The Golden Temple complex is a sprawling space with many buildings besides the temple itself and the soup kitchen we visited in our last blog post. Various surrounding buildings house other religious space, accommodations for visitors, and the Central Sikh Museum.
The Central Sikh Museum
The Central Sikh Museum contains a collection of paintings depicting Sikh religious history, primarily the history of important gurus and saints. One thing I noticed was the tendency of the paintings to depict saints and gurus with glowing heads and demure facial expressions, exactly in the way that saints and other religious figures are depicted in Christian artistic history.
Also like Christianity, the idea of the religious warrior or saint-soldier plays a major role in religious history and modern identity. Because Sikhism began in the northwest region of India, it has been on the forefront of political, military, and cultural invasion from Mughals, a group of Persian Muslim rulers who controlled parts of the Indian subcontinent, Pakistan, and Afghanistan around the 1600s. Sikhs, who were headquartered in the north western Indian state of Punjab, were right on the frontiers of these invasions, and faced significant religious persecution.
This persecution led to the development of a military ethos within Sikhism, culminating in the 1699 development of a formal political/religious/military group of initiated Sikhs called the Khalsa, meaning “Sovereign” or “Pure.” From the time of the Khalsa, all Sikh men are required to change their last name to Singh, meaning “lion”, and to carry outward emblems of religious identification that also have a double military purpose: to never cut one’s hair (defense against sword blows to the head), wear a steal bangle (similar to a traditional Punjab throwing weapon), short loose trousers (easy to fight in) and to carry a curved dagger or sword. By the late 18th century, the Sikhs had a reputation for military prowess. This tradition has carried through to the Sikhs playing a very important role in military units and as body guards throughout Indian history, including cooperation with the British Empire in order to retain some semblance of autonomy and to avoid total disarmament.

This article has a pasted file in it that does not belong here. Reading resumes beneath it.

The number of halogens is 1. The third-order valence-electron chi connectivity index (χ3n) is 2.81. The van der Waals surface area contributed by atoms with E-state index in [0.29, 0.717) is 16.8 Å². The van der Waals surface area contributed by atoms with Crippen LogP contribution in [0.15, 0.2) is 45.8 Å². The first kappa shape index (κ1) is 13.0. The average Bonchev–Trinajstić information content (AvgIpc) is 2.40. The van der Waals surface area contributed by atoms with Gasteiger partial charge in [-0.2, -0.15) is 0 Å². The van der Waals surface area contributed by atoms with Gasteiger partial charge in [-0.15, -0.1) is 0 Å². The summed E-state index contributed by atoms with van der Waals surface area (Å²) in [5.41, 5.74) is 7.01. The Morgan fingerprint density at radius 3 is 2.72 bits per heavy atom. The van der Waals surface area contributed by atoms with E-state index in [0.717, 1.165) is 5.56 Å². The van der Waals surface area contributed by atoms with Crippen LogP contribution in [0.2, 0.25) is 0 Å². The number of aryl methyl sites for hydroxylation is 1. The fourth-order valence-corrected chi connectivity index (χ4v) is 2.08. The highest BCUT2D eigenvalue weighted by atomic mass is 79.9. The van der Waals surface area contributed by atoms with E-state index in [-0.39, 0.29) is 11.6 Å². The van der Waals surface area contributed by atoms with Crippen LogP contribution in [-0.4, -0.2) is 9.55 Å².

All this is to say that because of this history of militarized religion and contention with the Mughals, perhaps as many as half of the paintings on display commemorating Sikh martyrs (men, of course) being tortured and murder in fairly gruesome ways. Some had their heads on stakes, or their leg flesh being peeled off, or their bodies being turned between spiked wheels. The paintings were extremely off putting, but not just because they depicted gruesome events. The idea of religious militarism is violent and disdainful enough to begin with, and deifying martyrs seems a step even further. Perhaps this is because after working in the Middle East, I’m especially aware of the power that martyr cultures can have to encourage celebration of extremist behavior in the name of religion.
Regardless of whether the tortured gurus depicted ever lifted a sword, the paintings made my stomach churn both because they depicted torturous acts but also because they felt like a perverse celebration of unquestioning dogmatism. Why couldn’t the museum focus on paintings celebrating Sikh religious charity rather than of the super-super-super-committed Sikhs being boiled alive and having their groins cut off?
Operation Blue Star
The modern history if Sikhism has been strongly shaped by the events of June 3, 1984 known as Operation Blue Star. On this day, Indian Prime Minister Indira Ghandi launched a military operation on the Golden Temple complex to remove Jarnail Singh Bindranwale, a political revolutionary who called for a return to the “pure” roots of Sikhism, and his armed followers from the building. Bindranwale objected to the portion of India’s constitution that declares Indian religious minorities part of Hinduism, and is known for his support of the Anandpur Resolution, which called for greater local rights and powers for Sikhs but was viewed as a secessionist document by the Indian government. This band of extremists had been holed up with semi-automatic rifles and light machine guns in the Golden Temple since 1980.
The operation was carried out with tanks, artillery, helicopters, armored vehicles, and even chemical weapons. The Indian government claimed that about 500 civilians and over 100 military members were killed, though some estimates were ten times higher. During the assault, the Indian military also seized historical artifacts and manuscripts in the Sikh Reference Library before burning it down. It led to uproar among the Sikh community across India, and Sikhs mutinied in the army and many left positions in the civil services.
Four months after Operation Blue Star, Indira Ghandi was assassinated by two of her Sikh bodyguards in retribution for the attack on the Golden Temple complex. The assassination led to widespread anti-Sikh riots and murders throughout northern India. This important event illustrates not only the militaristic tendencies of Sikhism, but centuries long tensions within India over Hindu nationalism and pressure for religious assimilation.
Though this post shares some less glamorous perspectives on Sikhism, overall I adored our visit to the Golden Temple. The complex architecture was both visually alluring and unique, the religious pilgrims were friendly and welcoming, we got to observe one of the world's largest free soup kitchens in action, I got to sample sacred pudding, and we learned about the Sikh sacred text's bedtime ritual. Amritsar should be on the top of the list for any future travelers thinking of visiting India!